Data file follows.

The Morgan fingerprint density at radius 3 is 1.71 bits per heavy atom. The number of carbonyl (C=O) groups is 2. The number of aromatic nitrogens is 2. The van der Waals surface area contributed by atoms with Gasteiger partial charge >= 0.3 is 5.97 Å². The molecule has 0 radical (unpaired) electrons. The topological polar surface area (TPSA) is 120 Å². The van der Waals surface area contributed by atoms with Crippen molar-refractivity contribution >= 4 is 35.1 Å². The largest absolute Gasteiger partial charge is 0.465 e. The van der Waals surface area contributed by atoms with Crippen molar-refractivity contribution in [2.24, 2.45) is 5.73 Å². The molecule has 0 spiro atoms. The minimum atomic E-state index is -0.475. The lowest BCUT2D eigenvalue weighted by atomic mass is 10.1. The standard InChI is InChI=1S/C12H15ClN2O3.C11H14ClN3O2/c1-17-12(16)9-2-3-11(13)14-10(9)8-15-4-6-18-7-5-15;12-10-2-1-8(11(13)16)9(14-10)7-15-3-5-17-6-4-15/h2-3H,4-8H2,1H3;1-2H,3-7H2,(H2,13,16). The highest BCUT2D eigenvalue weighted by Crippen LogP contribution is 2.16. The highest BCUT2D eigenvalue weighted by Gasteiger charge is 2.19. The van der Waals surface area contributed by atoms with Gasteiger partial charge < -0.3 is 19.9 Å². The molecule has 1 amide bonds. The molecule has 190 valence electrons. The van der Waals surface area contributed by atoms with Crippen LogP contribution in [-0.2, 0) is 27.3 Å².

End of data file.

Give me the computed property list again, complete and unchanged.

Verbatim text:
The Morgan fingerprint density at radius 3 is 1.71 bits per heavy atom. The number of carbonyl (C=O) groups is 2. The number of aromatic nitrogens is 2. The van der Waals surface area contributed by atoms with Gasteiger partial charge >= 0.3 is 5.97 Å². The molecule has 0 radical (unpaired) electrons. The topological polar surface area (TPSA) is 120 Å². The van der Waals surface area contributed by atoms with Crippen molar-refractivity contribution >= 4 is 35.1 Å². The largest absolute Gasteiger partial charge is 0.465 e. The van der Waals surface area contributed by atoms with Crippen molar-refractivity contribution in [2.24, 2.45) is 5.73 Å². The molecule has 0 spiro atoms. The minimum atomic E-state index is -0.475. The lowest BCUT2D eigenvalue weighted by atomic mass is 10.1. The standard InChI is InChI=1S/C12H15ClN2O3.C11H14ClN3O2/c1-17-12(16)9-2-3-11(13)14-10(9)8-15-4-6-18-7-5-15;12-10-2-1-8(11(13)16)9(14-10)7-15-3-5-17-6-4-15/h2-3H,4-8H2,1H3;1-2H,3-7H2,(H2,13,16). The highest BCUT2D eigenvalue weighted by Crippen LogP contribution is 2.16. The highest BCUT2D eigenvalue weighted by Gasteiger charge is 2.19. The van der Waals surface area contributed by atoms with Gasteiger partial charge < -0.3 is 19.9 Å². The molecule has 1 amide bonds. The molecule has 190 valence electrons. The van der Waals surface area contributed by atoms with Crippen LogP contribution in [-0.2, 0) is 27.3 Å².